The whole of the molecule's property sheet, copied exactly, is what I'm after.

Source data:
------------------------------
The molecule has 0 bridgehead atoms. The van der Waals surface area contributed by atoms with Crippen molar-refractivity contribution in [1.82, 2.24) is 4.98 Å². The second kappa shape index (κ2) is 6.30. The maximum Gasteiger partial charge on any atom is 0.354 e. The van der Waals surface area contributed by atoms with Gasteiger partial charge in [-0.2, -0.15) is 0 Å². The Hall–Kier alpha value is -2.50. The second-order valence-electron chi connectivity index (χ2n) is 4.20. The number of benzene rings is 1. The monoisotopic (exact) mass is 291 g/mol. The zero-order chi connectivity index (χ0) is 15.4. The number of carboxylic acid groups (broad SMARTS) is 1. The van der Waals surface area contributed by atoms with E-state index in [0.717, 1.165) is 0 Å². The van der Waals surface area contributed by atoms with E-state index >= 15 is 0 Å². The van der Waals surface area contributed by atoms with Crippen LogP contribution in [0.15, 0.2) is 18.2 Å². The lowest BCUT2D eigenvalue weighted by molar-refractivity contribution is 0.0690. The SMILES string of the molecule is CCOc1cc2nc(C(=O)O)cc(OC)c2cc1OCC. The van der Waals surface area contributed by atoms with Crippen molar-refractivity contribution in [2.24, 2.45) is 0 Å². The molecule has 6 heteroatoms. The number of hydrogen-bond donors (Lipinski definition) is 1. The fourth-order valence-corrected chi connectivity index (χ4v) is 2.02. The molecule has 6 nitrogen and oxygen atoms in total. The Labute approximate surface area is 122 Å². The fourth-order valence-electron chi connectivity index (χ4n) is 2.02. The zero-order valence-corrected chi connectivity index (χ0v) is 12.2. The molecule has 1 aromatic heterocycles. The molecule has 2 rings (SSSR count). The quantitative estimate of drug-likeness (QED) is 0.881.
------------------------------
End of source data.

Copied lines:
The molecule has 0 bridgehead atoms. The van der Waals surface area contributed by atoms with Crippen molar-refractivity contribution in [1.82, 2.24) is 4.98 Å². The second kappa shape index (κ2) is 6.30. The maximum Gasteiger partial charge on any atom is 0.354 e. The van der Waals surface area contributed by atoms with Gasteiger partial charge in [-0.2, -0.15) is 0 Å². The Hall–Kier alpha value is -2.50. The second-order valence-electron chi connectivity index (χ2n) is 4.20. The number of benzene rings is 1. The monoisotopic (exact) mass is 291 g/mol. The zero-order chi connectivity index (χ0) is 15.4. The number of carboxylic acid groups (broad SMARTS) is 1. The van der Waals surface area contributed by atoms with E-state index in [0.717, 1.165) is 0 Å². The van der Waals surface area contributed by atoms with E-state index >= 15 is 0 Å². The van der Waals surface area contributed by atoms with Crippen LogP contribution in [0.15, 0.2) is 18.2 Å². The lowest BCUT2D eigenvalue weighted by molar-refractivity contribution is 0.0690. The SMILES string of the molecule is CCOc1cc2nc(C(=O)O)cc(OC)c2cc1OCC. The van der Waals surface area contributed by atoms with Crippen molar-refractivity contribution in [2.24, 2.45) is 0 Å². The molecule has 6 heteroatoms. The number of hydrogen-bond donors (Lipinski definition) is 1. The fourth-order valence-corrected chi connectivity index (χ4v) is 2.02. The molecule has 6 nitrogen and oxygen atoms in total. The Labute approximate surface area is 122 Å². The fourth-order valence-electron chi connectivity index (χ4n) is 2.02. The zero-order valence-corrected chi connectivity index (χ0v) is 12.2. The molecule has 1 aromatic heterocycles. The molecule has 2 rings (SSSR count). The quantitative estimate of drug-likeness (QED) is 0.881.